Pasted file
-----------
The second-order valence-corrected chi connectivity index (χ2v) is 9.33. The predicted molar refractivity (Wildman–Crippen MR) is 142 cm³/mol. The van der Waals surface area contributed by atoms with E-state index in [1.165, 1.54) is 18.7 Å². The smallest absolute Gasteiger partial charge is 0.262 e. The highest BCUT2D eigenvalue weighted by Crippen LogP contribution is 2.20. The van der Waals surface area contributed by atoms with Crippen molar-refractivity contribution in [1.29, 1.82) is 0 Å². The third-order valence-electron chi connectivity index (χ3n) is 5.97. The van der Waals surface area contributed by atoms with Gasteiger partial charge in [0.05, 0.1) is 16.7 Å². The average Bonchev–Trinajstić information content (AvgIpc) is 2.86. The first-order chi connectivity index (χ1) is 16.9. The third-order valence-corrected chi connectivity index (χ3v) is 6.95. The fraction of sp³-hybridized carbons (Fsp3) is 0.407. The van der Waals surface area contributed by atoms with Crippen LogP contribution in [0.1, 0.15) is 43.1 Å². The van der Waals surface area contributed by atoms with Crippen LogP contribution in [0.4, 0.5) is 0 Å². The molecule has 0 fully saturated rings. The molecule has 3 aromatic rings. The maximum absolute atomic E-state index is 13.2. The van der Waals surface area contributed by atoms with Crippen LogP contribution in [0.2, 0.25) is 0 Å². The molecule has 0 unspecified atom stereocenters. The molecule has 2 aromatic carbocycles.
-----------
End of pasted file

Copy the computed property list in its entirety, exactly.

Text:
The second-order valence-corrected chi connectivity index (χ2v) is 9.33. The predicted molar refractivity (Wildman–Crippen MR) is 142 cm³/mol. The van der Waals surface area contributed by atoms with E-state index in [1.165, 1.54) is 18.7 Å². The smallest absolute Gasteiger partial charge is 0.262 e. The highest BCUT2D eigenvalue weighted by Crippen LogP contribution is 2.20. The van der Waals surface area contributed by atoms with Crippen molar-refractivity contribution in [1.29, 1.82) is 0 Å². The third-order valence-electron chi connectivity index (χ3n) is 5.97. The van der Waals surface area contributed by atoms with Gasteiger partial charge in [0.05, 0.1) is 16.7 Å². The average Bonchev–Trinajstić information content (AvgIpc) is 2.86. The first-order chi connectivity index (χ1) is 16.9. The third-order valence-corrected chi connectivity index (χ3v) is 6.95. The fraction of sp³-hybridized carbons (Fsp3) is 0.407. The van der Waals surface area contributed by atoms with Crippen LogP contribution in [0.1, 0.15) is 43.1 Å². The van der Waals surface area contributed by atoms with Crippen LogP contribution in [0.4, 0.5) is 0 Å². The molecule has 0 fully saturated rings. The molecule has 3 aromatic rings. The maximum absolute atomic E-state index is 13.2. The van der Waals surface area contributed by atoms with Crippen LogP contribution in [0.2, 0.25) is 0 Å². The molecule has 0 unspecified atom stereocenters. The molecule has 2 aromatic carbocycles.